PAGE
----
Source: Final paragraph of https://limejump.com/the-week-in-flexibility-mid-week-intrig...


I wonder if that's related, directly or indirectly to the grid trip: http://www.bbc.co.uk/news/uk-49302996


In the US it's approximately 30%.


That was true a few years ago. In 2018 it was down to 28%. Now it's about 24%:

"Short Term Energy Outlook -- 2019-08-06"

EIA forecasts that the share of U.S. generation from coal will average 24% in 2019 and in 2020, down from 28% in 2018.

EIA expects electric power sector demand for coal to fall by 2% in 2020, compared with an expected decline of 15% in 2019. However, planned coal plant retirements will continue to put downward pressure on overall electricity demand for the fuel. Almost 13 gigawatts of coal-fired electricity generation capacity has retired this year or is scheduled to retire by the end of 2020, accounting for 5% of the capacity existing at the end of 2018.

https://www.eia.gov/outlooks/steo/report/electricity.php


In California, it's 3.3% and that's all imported power that's on existing contracts. We will be free of this very soon https://ww2.energy.ca.gov/almanac/electricity_data/total_sys...


California is an outlier, having the advantage of being a low-demand (per capita) state with access to abundant hydro power from the NW area. As well as some of the highest power costs in the US.


Wow really? I would not have guessed anywhere near that high.


Coal has been the majority or near the majority of power generation until very recently. And it's only as low as it is now because natural gas got cheaper. https://en.wikipedia.org/wiki/Coal_power_in_the_United_State...


I have no idea how many facilities this is, but coal plants can also be retooled for gas: https://www.transalta.com/about-us/coal-to-gas/


One of my favorite graphics -- although it also includes petroleum: https://flowcharts.llnl.gov/content/assets/docs/2018_United-...


Here in Ontario all coal plants were shut down over a decade ago. The difference in air quality seems to have been forgotten by many people, but it was a drastic and obvious improvement.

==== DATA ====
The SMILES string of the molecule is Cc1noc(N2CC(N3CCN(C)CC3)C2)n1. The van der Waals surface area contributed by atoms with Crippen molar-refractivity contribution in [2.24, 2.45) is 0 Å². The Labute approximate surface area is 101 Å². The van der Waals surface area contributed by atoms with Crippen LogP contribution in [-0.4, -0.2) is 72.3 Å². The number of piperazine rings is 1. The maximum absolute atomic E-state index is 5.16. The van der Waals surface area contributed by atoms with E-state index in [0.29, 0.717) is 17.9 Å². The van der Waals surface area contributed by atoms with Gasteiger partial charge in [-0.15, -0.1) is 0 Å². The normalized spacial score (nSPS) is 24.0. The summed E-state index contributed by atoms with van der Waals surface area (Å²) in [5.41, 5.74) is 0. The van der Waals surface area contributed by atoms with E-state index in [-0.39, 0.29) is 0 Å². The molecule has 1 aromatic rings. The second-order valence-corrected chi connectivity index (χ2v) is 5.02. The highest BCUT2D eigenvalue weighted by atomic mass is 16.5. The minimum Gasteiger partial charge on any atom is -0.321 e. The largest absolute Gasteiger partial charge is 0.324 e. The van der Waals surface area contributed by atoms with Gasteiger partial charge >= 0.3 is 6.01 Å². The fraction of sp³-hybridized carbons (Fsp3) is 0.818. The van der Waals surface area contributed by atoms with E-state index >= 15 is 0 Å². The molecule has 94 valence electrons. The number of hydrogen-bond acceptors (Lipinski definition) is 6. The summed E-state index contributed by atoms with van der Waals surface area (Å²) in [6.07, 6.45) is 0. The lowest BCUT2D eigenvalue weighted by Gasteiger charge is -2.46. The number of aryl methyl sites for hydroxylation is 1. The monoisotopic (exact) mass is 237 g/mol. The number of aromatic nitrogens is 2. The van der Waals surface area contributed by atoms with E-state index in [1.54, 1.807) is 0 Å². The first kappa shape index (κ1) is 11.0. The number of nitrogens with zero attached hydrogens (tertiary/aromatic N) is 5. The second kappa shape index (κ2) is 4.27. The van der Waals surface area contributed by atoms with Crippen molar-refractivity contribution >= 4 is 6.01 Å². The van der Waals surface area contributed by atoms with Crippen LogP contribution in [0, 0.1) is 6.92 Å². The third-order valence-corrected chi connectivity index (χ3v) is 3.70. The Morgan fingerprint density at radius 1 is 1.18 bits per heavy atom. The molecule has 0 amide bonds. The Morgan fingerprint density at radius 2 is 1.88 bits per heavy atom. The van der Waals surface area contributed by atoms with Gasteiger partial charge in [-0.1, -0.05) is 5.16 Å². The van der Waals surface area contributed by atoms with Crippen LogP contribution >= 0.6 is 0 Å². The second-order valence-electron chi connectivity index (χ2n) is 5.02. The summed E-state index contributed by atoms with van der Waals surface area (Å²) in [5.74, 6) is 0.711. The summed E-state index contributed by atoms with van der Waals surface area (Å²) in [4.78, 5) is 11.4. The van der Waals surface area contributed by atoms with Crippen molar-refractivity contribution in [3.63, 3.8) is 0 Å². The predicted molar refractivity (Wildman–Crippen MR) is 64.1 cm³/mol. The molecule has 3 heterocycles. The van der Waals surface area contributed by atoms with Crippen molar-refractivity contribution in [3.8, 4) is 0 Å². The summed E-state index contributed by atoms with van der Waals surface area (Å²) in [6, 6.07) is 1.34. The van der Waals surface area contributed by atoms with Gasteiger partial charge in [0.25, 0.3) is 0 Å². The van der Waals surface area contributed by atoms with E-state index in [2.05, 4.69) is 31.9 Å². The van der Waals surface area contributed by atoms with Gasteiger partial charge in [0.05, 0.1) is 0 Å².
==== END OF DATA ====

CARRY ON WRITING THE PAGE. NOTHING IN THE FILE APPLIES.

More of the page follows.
The power mix here is now 90% nuclear & hydro, so not emitting CO2 (directly), with the remainder being a mix of natural gas, wind, and solar.


I am happy these changes were pushed forward before a politician like Doug Ford got into power as I think we know these would have been reversed as we saw with the carbon tax.


Probably these changes are what ultimately caused the liberal gov't to collapse as the closing of the coal plants (along with a myriad other factors, including some the previous conservative gov't are at fault for) at least indirectly led to higher electricity costs and the stupid gas plant scandal, and those things were used as a battering ram by the opposition in the last 2-3 provincial elections, until they finally won.


If only you could charge the government for giving your kid asthma, to give a sound comparison.


The public perception of the carbon tax in Canada is just saddening. In a poll, 80% of Canadians responded that Canada's carbon tax had increased their cost of living. The poll took place two weeks before Canada's carbon tax was introduced.

https://abacusdata.ca/will-climate-change-be-a-ballot-box-qu...


And a federal leader uses it to campaign in provinces where the carbon tax doesn't even apply. Quite frustrating.


A carbon tax to me seems like something designed to generate political blowback. The problem is a carbon tax punishes people for decisions they made previously where they didn't have a choice. With the hope that they'll suck it up and find a way out somehow. It's stupid to assume that 'somehow' isn't going to be toss those dicks out on their ear.


Ontario never had a carbon tax, it had cap&trade in the same market as California and Quebec. Most consumers never noticed its introduction. But the new idiots in power certainly made political hay about how they were going to drop gas prices by removing it. Turns out it had almost no effect on gas and utility prices but a huge effect on the province's budget, along with axing dozens of environmental initiatives in the province.

And the federal gov't has now imposed a carbon tax to replace it.